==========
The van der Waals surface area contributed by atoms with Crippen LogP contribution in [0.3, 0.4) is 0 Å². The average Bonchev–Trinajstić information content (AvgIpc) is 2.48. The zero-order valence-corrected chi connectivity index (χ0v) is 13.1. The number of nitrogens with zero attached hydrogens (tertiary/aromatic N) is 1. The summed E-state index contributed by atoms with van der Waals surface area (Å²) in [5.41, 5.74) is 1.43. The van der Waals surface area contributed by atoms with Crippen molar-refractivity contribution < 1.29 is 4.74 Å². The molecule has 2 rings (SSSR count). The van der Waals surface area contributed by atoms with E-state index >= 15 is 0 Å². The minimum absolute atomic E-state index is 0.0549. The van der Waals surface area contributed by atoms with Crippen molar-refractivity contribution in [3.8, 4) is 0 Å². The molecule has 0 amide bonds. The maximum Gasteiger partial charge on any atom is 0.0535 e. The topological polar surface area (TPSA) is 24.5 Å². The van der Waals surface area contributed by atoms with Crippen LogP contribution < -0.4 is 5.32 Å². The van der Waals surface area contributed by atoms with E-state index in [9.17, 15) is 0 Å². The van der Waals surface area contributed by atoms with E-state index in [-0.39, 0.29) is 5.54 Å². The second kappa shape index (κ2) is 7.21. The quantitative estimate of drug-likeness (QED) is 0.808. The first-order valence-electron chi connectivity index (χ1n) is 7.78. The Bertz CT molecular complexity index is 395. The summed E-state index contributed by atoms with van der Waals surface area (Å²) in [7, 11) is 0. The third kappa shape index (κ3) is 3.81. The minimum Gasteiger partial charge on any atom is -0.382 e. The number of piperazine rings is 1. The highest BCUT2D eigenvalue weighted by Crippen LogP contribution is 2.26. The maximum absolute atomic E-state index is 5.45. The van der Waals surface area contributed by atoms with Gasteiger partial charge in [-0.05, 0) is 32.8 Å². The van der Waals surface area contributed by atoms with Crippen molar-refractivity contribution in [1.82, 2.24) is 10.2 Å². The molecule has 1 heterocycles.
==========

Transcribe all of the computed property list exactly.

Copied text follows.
The van der Waals surface area contributed by atoms with Crippen LogP contribution in [0.3, 0.4) is 0 Å². The average Bonchev–Trinajstić information content (AvgIpc) is 2.48. The zero-order valence-corrected chi connectivity index (χ0v) is 13.1. The number of nitrogens with zero attached hydrogens (tertiary/aromatic N) is 1. The summed E-state index contributed by atoms with van der Waals surface area (Å²) in [5.41, 5.74) is 1.43. The van der Waals surface area contributed by atoms with Crippen molar-refractivity contribution < 1.29 is 4.74 Å². The molecule has 2 rings (SSSR count). The van der Waals surface area contributed by atoms with E-state index >= 15 is 0 Å². The minimum absolute atomic E-state index is 0.0549. The van der Waals surface area contributed by atoms with Crippen molar-refractivity contribution in [3.8, 4) is 0 Å². The molecule has 0 amide bonds. The maximum Gasteiger partial charge on any atom is 0.0535 e. The topological polar surface area (TPSA) is 24.5 Å². The van der Waals surface area contributed by atoms with Crippen LogP contribution < -0.4 is 5.32 Å². The van der Waals surface area contributed by atoms with E-state index in [9.17, 15) is 0 Å². The van der Waals surface area contributed by atoms with E-state index in [-0.39, 0.29) is 5.54 Å². The second kappa shape index (κ2) is 7.21. The quantitative estimate of drug-likeness (QED) is 0.808. The first-order valence-electron chi connectivity index (χ1n) is 7.78. The Bertz CT molecular complexity index is 395. The summed E-state index contributed by atoms with van der Waals surface area (Å²) in [7, 11) is 0. The third kappa shape index (κ3) is 3.81. The minimum Gasteiger partial charge on any atom is -0.382 e. The number of piperazine rings is 1. The highest BCUT2D eigenvalue weighted by Crippen LogP contribution is 2.26. The maximum absolute atomic E-state index is 5.45. The van der Waals surface area contributed by atoms with Gasteiger partial charge in [-0.05, 0) is 32.8 Å². The van der Waals surface area contributed by atoms with Crippen molar-refractivity contribution in [1.82, 2.24) is 10.2 Å². The molecule has 1 heterocycles.